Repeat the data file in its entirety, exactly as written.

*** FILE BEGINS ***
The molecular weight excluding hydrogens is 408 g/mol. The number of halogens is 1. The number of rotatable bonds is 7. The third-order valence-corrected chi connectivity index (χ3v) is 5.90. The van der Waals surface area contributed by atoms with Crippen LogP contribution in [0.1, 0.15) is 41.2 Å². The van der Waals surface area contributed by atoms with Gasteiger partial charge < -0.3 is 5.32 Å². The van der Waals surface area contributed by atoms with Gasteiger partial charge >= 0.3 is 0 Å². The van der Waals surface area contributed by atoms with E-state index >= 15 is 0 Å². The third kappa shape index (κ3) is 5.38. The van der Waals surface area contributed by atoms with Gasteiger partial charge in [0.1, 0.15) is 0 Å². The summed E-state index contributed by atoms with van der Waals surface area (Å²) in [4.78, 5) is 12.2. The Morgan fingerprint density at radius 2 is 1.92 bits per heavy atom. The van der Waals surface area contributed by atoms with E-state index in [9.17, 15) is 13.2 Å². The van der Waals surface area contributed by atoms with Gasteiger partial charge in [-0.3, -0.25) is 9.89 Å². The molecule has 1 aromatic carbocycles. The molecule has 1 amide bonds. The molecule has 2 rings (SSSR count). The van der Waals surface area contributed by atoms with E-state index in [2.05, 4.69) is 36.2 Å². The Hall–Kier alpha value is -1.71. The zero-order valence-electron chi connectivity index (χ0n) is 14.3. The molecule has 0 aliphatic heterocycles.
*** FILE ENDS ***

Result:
The molecular weight excluding hydrogens is 408 g/mol. The number of halogens is 1. The number of rotatable bonds is 7. The third-order valence-corrected chi connectivity index (χ3v) is 5.90. The van der Waals surface area contributed by atoms with Crippen LogP contribution in [0.1, 0.15) is 41.2 Å². The van der Waals surface area contributed by atoms with Gasteiger partial charge < -0.3 is 5.32 Å². The van der Waals surface area contributed by atoms with Gasteiger partial charge >= 0.3 is 0 Å². The van der Waals surface area contributed by atoms with E-state index >= 15 is 0 Å². The third kappa shape index (κ3) is 5.38. The van der Waals surface area contributed by atoms with Gasteiger partial charge in [0.1, 0.15) is 0 Å². The summed E-state index contributed by atoms with van der Waals surface area (Å²) in [4.78, 5) is 12.2. The Morgan fingerprint density at radius 2 is 1.92 bits per heavy atom. The van der Waals surface area contributed by atoms with E-state index in [9.17, 15) is 13.2 Å². The van der Waals surface area contributed by atoms with Gasteiger partial charge in [-0.3, -0.25) is 9.89 Å². The molecule has 1 aromatic carbocycles. The molecule has 1 amide bonds. The molecule has 2 rings (SSSR count). The van der Waals surface area contributed by atoms with E-state index in [2.05, 4.69) is 36.2 Å². The Hall–Kier alpha value is -1.71. The zero-order valence-electron chi connectivity index (χ0n) is 14.3. The molecule has 0 aliphatic heterocycles.